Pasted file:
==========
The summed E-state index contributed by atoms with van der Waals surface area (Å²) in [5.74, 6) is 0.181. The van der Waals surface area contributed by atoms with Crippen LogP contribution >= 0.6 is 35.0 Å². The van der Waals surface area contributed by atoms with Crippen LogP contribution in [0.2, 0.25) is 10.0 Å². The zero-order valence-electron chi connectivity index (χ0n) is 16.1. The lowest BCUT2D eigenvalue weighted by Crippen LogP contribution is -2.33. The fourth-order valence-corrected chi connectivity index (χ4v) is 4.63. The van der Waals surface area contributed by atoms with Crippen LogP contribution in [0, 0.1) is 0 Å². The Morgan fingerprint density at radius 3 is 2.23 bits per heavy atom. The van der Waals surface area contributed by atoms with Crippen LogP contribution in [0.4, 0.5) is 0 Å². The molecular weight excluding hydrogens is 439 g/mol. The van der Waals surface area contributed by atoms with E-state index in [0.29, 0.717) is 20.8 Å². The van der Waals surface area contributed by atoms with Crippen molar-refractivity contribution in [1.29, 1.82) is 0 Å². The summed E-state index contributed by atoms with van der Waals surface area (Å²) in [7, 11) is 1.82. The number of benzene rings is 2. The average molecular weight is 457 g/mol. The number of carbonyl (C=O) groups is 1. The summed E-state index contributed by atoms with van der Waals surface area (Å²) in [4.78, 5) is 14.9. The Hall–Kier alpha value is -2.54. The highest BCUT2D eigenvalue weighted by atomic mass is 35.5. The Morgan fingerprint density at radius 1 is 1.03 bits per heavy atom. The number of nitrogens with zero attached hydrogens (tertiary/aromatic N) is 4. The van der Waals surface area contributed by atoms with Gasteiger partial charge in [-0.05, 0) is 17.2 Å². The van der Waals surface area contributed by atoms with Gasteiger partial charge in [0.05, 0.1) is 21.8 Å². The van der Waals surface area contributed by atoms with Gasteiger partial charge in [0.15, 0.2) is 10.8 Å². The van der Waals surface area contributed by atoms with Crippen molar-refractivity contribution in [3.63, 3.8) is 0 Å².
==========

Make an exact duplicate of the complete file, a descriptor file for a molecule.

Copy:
The summed E-state index contributed by atoms with van der Waals surface area (Å²) in [5.74, 6) is 0.181. The van der Waals surface area contributed by atoms with Crippen LogP contribution >= 0.6 is 35.0 Å². The van der Waals surface area contributed by atoms with Crippen LogP contribution in [0.2, 0.25) is 10.0 Å². The zero-order valence-electron chi connectivity index (χ0n) is 16.1. The lowest BCUT2D eigenvalue weighted by Crippen LogP contribution is -2.33. The fourth-order valence-corrected chi connectivity index (χ4v) is 4.63. The van der Waals surface area contributed by atoms with Crippen LogP contribution in [0, 0.1) is 0 Å². The Morgan fingerprint density at radius 3 is 2.23 bits per heavy atom. The van der Waals surface area contributed by atoms with Crippen LogP contribution in [0.4, 0.5) is 0 Å². The molecular weight excluding hydrogens is 439 g/mol. The van der Waals surface area contributed by atoms with E-state index in [0.29, 0.717) is 20.8 Å². The van der Waals surface area contributed by atoms with Crippen molar-refractivity contribution in [1.29, 1.82) is 0 Å². The summed E-state index contributed by atoms with van der Waals surface area (Å²) in [7, 11) is 1.82. The number of benzene rings is 2. The average molecular weight is 457 g/mol. The number of carbonyl (C=O) groups is 1. The summed E-state index contributed by atoms with van der Waals surface area (Å²) in [4.78, 5) is 14.9. The Hall–Kier alpha value is -2.54. The highest BCUT2D eigenvalue weighted by atomic mass is 35.5. The Morgan fingerprint density at radius 1 is 1.03 bits per heavy atom. The number of nitrogens with zero attached hydrogens (tertiary/aromatic N) is 4. The van der Waals surface area contributed by atoms with Gasteiger partial charge in [-0.05, 0) is 17.2 Å². The van der Waals surface area contributed by atoms with Gasteiger partial charge in [0.05, 0.1) is 21.8 Å². The van der Waals surface area contributed by atoms with Gasteiger partial charge in [0.15, 0.2) is 10.8 Å². The van der Waals surface area contributed by atoms with Crippen molar-refractivity contribution in [3.63, 3.8) is 0 Å².